NORWAY leads the world with over 60% of new auto sales being EVs for the last 2 years and climbing. Yes a small country compared to the US, but a great example of how they have embraced change for a better healthy life for the MASSES.

Here are sites that track where one can charge their EV.

https://www.plugshare.com/

https://chargehub.com/en/charging-stations-map.html

If you do not like 3rd party mapping sites, then use the Governments own location site that shows the 100's of thousands of charging locations and growing.

https://afdc.energy.gov/fuels/electricity_stations.html

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^ There's a 10-outlet location across the highway from me... but Tesla's only. There's 2 outlets at my municipal building about 2 miles from me... but for municipal vehicles only (I've never seen an EV municipal vehicle in their fleet). There's 2 outlets at a nissan dealer about 2 miles from me, but you have to call ahead to use. There's 2 outlets at a school about 4 miles from me, that's 24/7 available.

A LONG way to go to be comparable right here.

Meanwhile, I have like 20 pumps at a Costco, 16 pumps at a Raceway, like 10 pumps at a Fuel One, like 20 pumps at a Speedway prolly 12 pumps at a BP, a Valero, a WAWA.... I'm sure others, all within a 2 miles.

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6 hours ago, ocnblu said:

DUUUUDE, Balthy said the same thing I said, what on rare earth are you talking abote?

YOU have never spoken about EVs in a sane manner as Balthazar. That’s the point that clearly flew over your cerebral mind. 

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1 hour ago, balthazar said:

^ There's a 10-outlet location across the highway from me... but Tesla's only. There's 2 outlets at my municipal building about 2 miles from me... but for municipal vehicles only (I've never seen an EV municipal vehicle in their fleet). There's 2 outlets at a nissan dealer about 2 miles from me, but you have to call ahead to use. There's 2 outlets at a school about 4 miles from me, that's 24/7 available.

A LONG way to go to be comparable right here.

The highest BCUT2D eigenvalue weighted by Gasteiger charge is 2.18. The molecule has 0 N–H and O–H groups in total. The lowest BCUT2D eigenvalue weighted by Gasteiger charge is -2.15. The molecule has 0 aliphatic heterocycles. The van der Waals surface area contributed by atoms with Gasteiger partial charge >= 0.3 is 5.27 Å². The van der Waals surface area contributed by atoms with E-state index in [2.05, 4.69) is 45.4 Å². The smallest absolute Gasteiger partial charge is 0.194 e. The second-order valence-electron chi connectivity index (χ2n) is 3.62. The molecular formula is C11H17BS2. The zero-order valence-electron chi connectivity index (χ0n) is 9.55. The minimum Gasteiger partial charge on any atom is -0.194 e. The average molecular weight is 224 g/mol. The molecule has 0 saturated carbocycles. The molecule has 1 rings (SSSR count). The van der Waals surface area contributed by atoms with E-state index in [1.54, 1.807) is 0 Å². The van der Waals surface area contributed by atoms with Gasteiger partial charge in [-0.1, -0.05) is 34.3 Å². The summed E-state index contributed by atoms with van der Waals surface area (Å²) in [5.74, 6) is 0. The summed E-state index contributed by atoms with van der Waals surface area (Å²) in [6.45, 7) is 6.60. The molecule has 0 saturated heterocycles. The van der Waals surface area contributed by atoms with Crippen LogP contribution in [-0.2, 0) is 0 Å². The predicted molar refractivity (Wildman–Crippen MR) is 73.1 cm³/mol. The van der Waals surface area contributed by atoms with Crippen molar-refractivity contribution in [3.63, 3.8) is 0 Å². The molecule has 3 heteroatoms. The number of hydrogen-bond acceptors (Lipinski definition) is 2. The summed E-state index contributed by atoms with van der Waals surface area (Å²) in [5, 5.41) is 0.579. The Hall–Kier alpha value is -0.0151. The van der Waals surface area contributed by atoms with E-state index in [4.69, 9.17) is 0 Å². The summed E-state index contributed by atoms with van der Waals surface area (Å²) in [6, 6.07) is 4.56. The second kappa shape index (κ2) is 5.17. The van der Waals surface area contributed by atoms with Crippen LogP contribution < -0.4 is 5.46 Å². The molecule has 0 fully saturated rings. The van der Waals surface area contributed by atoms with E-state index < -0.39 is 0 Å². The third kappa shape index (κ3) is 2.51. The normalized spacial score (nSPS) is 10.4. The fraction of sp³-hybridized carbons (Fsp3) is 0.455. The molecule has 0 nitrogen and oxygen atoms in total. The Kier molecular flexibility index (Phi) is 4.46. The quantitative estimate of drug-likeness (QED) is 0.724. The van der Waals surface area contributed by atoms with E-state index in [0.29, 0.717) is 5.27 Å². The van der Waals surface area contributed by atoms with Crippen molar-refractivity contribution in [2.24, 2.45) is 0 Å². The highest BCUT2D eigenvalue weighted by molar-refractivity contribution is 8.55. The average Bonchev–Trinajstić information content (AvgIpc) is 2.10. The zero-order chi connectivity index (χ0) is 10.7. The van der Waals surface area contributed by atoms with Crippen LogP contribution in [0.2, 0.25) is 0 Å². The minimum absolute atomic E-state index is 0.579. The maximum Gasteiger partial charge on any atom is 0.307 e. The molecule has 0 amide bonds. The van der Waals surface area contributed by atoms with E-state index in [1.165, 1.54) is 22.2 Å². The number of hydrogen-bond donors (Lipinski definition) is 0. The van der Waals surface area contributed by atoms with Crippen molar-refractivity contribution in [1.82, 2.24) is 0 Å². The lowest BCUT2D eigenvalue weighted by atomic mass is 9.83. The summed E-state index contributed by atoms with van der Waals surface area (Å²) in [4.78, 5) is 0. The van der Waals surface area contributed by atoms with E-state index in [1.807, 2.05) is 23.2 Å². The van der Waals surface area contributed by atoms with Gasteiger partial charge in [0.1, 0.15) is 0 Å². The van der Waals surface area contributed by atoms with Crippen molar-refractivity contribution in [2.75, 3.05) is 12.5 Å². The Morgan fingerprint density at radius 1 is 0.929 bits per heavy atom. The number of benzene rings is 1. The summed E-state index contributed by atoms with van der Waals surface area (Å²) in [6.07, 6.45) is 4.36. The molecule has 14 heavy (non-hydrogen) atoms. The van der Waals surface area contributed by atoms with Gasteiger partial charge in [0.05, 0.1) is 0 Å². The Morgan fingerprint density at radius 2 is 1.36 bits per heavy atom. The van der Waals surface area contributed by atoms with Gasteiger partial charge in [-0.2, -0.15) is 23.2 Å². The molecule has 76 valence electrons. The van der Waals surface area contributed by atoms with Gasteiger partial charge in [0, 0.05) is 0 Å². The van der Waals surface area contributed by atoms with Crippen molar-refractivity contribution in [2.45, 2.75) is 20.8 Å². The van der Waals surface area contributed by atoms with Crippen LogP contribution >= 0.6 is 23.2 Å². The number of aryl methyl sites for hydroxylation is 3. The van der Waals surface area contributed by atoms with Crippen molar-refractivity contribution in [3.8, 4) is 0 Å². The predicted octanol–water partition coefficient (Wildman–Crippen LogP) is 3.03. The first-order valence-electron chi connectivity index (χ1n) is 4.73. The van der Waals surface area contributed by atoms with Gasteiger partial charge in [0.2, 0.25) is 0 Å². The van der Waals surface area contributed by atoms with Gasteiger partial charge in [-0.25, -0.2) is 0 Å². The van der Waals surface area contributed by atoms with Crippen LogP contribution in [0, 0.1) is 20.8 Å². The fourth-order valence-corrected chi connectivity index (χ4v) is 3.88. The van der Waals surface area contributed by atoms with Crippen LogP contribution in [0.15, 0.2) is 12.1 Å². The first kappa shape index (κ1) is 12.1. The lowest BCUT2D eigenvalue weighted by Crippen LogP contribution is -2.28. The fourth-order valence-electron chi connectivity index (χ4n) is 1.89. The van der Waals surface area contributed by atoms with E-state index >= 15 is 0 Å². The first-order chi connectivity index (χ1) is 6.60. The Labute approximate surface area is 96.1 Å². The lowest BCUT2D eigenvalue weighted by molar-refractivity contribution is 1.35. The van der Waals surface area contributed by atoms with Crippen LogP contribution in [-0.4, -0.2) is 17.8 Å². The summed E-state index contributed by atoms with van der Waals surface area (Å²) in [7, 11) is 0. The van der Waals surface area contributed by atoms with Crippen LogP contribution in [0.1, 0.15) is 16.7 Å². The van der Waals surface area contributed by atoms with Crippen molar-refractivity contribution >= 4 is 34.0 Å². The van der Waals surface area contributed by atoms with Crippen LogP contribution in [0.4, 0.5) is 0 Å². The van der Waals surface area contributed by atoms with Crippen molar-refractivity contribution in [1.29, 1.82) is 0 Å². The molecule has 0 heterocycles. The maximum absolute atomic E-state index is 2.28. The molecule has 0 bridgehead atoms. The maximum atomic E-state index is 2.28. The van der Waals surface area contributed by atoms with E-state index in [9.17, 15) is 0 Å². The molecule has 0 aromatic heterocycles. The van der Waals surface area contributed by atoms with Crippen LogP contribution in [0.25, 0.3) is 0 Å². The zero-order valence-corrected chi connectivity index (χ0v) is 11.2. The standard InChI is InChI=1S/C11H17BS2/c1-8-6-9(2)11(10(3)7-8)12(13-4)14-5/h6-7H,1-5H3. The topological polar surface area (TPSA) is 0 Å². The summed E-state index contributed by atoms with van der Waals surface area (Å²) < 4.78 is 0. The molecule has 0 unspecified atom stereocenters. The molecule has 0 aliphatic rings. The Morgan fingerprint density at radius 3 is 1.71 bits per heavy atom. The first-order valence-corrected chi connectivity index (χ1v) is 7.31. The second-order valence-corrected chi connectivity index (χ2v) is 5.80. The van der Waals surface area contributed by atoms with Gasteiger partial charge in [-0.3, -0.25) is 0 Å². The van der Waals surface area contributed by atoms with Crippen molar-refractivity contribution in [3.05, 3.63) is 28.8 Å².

Meanwhile, I have like 20 pumps at a Costco, 16 pumps at a Raceway, like 10 pumps at a Fuel One, like 20 pumps at a Speedway prolly 12 pumps at a BP, a Valero, a WAWA.... I'm sure others, all within a 2 miles.

And in Phoenix metro, they are literally everywhere. Point being, they are getting there at a faster rate than before. Hell, even in NC, I’m seeing more and more public charging stations. The Wal-Mart near my old place in Greensboro, NC had a twelve bay charging station there. 

 

Oh and when you have had a 100 year head start on infrastructure, you better have gas stations everywhere at this point. That doesn’t mean there isn’t an increase in EV stations nationwide. For the record, there are 455 public charging stations in New Jersey. While obviously not as many as gas stations, there is no small number so perhaps you don’t see that many because you’re not really looking for them, being that you don’t own an EV in the first place. And the biggest thing you are skipping over is the fact that while the number of public charging station places pale in comparison to gas station in said area, I can’t fill up my car every night at home since I don’t have a gas pump hooked up to my house. EVs, on the other hand...just saying. 

 

https://njdep.maps.arcgis.com/apps/webappviewer/index.html?id=e41aa50dd8cd45faba8641b6be6097b1

Edited by surreal1272
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2 hours ago, surreal1272 said:

YOU have never spoken about EVs in a sane manner as Balthazar. That’s the point that clearly flew over your cerebral mind. 

How debate happens on EV's here at C and G...

Idiot Dummy GIF - Idiot Dummy Karma GIFs

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No, surreal; I’m not driving around in my TD looking for charging locations, that’s why I used an online locator for my info. Only one I was aware of visibly was the Tesla one.
And while I get that things were different 90 years ago, just like they will be 90 from now, I can’t make a vehicle purchase in either of those times. 

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3 minutes ago, balthazar said:

No, surreal; I’m not driving around in my TD looking for charging locations, that’s why I used an online locator for my info. Only one I was aware of visibly was the Tesla one.
And while I get that things were different 90 years ago, just like they will be 90 from now, I can’t make a vehicle purchase in either of those times. 

Now see if you could just turn that electric Delorean into a time machine you could make a vehicle purchase in both and prove to Blu once and for all the viability of electric vehicles.